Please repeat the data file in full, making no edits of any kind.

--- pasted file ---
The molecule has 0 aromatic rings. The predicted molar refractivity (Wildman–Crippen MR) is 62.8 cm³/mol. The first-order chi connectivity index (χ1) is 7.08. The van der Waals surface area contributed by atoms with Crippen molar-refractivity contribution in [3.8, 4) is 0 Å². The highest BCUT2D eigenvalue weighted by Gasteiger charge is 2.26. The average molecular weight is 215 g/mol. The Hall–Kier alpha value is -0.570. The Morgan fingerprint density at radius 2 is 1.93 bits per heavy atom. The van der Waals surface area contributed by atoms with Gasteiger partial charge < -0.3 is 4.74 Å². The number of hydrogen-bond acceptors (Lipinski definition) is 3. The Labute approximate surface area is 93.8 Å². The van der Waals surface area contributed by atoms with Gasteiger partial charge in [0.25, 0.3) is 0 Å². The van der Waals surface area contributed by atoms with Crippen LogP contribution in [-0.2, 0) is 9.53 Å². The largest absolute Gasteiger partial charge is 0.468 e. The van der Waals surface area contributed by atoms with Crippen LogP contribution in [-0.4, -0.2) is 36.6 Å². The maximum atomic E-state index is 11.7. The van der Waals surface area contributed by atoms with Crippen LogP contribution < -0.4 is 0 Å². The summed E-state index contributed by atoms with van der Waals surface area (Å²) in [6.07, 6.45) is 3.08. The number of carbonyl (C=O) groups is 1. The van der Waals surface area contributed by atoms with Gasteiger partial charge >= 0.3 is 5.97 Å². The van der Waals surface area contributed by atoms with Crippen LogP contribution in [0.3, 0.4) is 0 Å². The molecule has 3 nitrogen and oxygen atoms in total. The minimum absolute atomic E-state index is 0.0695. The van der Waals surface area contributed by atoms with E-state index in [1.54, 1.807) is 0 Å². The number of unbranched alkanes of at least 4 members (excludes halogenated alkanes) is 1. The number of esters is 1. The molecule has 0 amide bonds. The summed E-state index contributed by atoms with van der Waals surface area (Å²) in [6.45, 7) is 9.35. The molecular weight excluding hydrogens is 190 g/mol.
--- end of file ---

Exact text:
The molecule has 0 aromatic rings. The predicted molar refractivity (Wildman–Crippen MR) is 62.8 cm³/mol. The first-order chi connectivity index (χ1) is 7.08. The van der Waals surface area contributed by atoms with Crippen molar-refractivity contribution in [3.8, 4) is 0 Å². The highest BCUT2D eigenvalue weighted by Gasteiger charge is 2.26. The average molecular weight is 215 g/mol. The Hall–Kier alpha value is -0.570. The Morgan fingerprint density at radius 2 is 1.93 bits per heavy atom. The van der Waals surface area contributed by atoms with Gasteiger partial charge < -0.3 is 4.74 Å². The number of hydrogen-bond acceptors (Lipinski definition) is 3. The Labute approximate surface area is 93.8 Å². The van der Waals surface area contributed by atoms with Gasteiger partial charge in [0.25, 0.3) is 0 Å². The van der Waals surface area contributed by atoms with Crippen LogP contribution in [-0.2, 0) is 9.53 Å². The largest absolute Gasteiger partial charge is 0.468 e. The van der Waals surface area contributed by atoms with Crippen LogP contribution in [-0.4, -0.2) is 36.6 Å². The maximum atomic E-state index is 11.7. The van der Waals surface area contributed by atoms with Crippen LogP contribution < -0.4 is 0 Å². The summed E-state index contributed by atoms with van der Waals surface area (Å²) in [6.07, 6.45) is 3.08. The number of carbonyl (C=O) groups is 1. The van der Waals surface area contributed by atoms with Gasteiger partial charge >= 0.3 is 5.97 Å². The van der Waals surface area contributed by atoms with Crippen LogP contribution in [0.3, 0.4) is 0 Å². The molecule has 3 nitrogen and oxygen atoms in total. The minimum absolute atomic E-state index is 0.0695. The van der Waals surface area contributed by atoms with E-state index in [1.54, 1.807) is 0 Å². The number of unbranched alkanes of at least 4 members (excludes halogenated alkanes) is 1. The number of esters is 1. The molecule has 0 amide bonds. The summed E-state index contributed by atoms with van der Waals surface area (Å²) in [6.45, 7) is 9.35. The molecular weight excluding hydrogens is 190 g/mol.